Ad620 INA for shunt measurement

Thread Starter

Jpnagaraj

Joined Mar 8, 2020
25
Hi i have using ad620 INA for shunt measurement. Actually the shunt is connected to 300v dc supply, im giving the differential shunt voltage to ad620, the issue is the output is jumping verry noisy i have sent my circuit please let me know any changes
 

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Reloadron

Joined Jan 15, 2015
6,704
Any reason you are doing high side current with a shunt rather than low side? As mentioned your AD620 has a common mode voltage which is not 300 volts.

Ron
 

Thread Starter

Jpnagaraj

Joined Mar 8, 2020
25
Any reason you are doing high side current with a shunt rather than low side? As mentioned your AD620 has a common mode voltage which is not 300 volts.

Ron
Thankyou Reloadron.... sorry i could not understand the the first part of the question...

As of the second one ad620 common mode voltage is not 300v, but that 300v ground is totally different from ad620 ground im just measuring the voltage difference between the shunt resistance so that i can get the current drawn in the 300 v line..for this the gain is not linear.
 

Reloadron

Joined Jan 15, 2015
6,704
Normally you would measure on the low side placing your shunt on the low side rather than have it at 300 V. I can appreciate your AD 620 has its own supply and does not share the same ground as the 300 volt line. However the AD 620 still has it's inputs floating at about 300 V above its own ground.

Ron
 

JohnInTX

Joined Jun 26, 2012
4,669
I have played with INA-170. That is modern day wonder. And solves the same problem.
Not this particular problem. The INA-170 is good for 60V common mode voltage, not 300V.

EDIT: Keep in mind that the amplifier measures the difference of the two input voltages with respect to the amplifier's ground. It does not measure the floating differential voltage as you would with a DVM. The maximum input voltage to ground is one of the things that determine the amplifier's common mode voltage spec.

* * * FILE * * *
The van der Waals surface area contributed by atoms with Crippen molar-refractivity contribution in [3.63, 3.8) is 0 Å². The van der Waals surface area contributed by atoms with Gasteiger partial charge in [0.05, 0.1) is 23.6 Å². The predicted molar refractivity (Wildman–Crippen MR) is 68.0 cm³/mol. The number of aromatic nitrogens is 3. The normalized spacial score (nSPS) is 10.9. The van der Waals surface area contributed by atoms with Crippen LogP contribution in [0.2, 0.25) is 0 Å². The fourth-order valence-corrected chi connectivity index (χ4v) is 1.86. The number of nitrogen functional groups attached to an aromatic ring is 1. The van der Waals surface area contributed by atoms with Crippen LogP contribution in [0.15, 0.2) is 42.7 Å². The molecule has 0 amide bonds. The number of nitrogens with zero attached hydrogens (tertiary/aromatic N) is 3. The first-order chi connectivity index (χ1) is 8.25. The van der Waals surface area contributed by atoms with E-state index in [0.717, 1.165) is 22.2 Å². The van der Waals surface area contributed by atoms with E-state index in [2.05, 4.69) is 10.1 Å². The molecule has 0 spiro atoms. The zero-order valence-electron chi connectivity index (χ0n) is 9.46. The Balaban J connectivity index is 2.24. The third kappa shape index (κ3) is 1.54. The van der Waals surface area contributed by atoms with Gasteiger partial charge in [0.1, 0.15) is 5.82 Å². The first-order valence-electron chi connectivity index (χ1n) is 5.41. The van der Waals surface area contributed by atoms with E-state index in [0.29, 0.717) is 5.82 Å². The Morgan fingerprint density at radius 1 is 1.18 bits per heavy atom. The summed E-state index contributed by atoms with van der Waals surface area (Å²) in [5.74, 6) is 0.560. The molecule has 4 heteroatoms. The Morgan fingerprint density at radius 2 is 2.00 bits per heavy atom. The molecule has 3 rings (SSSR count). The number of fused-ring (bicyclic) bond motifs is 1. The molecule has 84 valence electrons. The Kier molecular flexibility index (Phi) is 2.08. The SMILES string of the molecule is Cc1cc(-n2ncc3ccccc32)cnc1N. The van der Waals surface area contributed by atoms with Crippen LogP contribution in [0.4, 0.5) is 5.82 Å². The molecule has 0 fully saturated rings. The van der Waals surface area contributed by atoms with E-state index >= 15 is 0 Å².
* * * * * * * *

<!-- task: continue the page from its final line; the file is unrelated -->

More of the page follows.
If the 5V supply was isolated, you could reference its common to one side of the shunt but that would cause the amplifier section to ride at 300V - not a good thing. Ron’s advice to put the shunt in the low leg is what I would do, too.

http://www.ti.com/lit/ds/symlink/ina170.pdf
 
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Thread Starter

Jpnagaraj

Joined Mar 8, 2020
25
Normally you would measure on the low side placing your shunt on the low side rather than have it at 300 V. I can appreciate your AD 620 has its own supply and does not share the same ground as the 300 volt line. However the AD 620 still has it's inputs floating at about 300 V above its own ground.

Ron
Yes but the shunt placement is not in my control the people who installed shunt have place it in the positive side and i have to just read the shunt value and give them the voltage across the shunt
 

Thread Starter

Jpnagaraj

Joined Mar 8, 2020
25
Not this particular problem. The INA-170 is good for 60V common mode voltage, not 300V.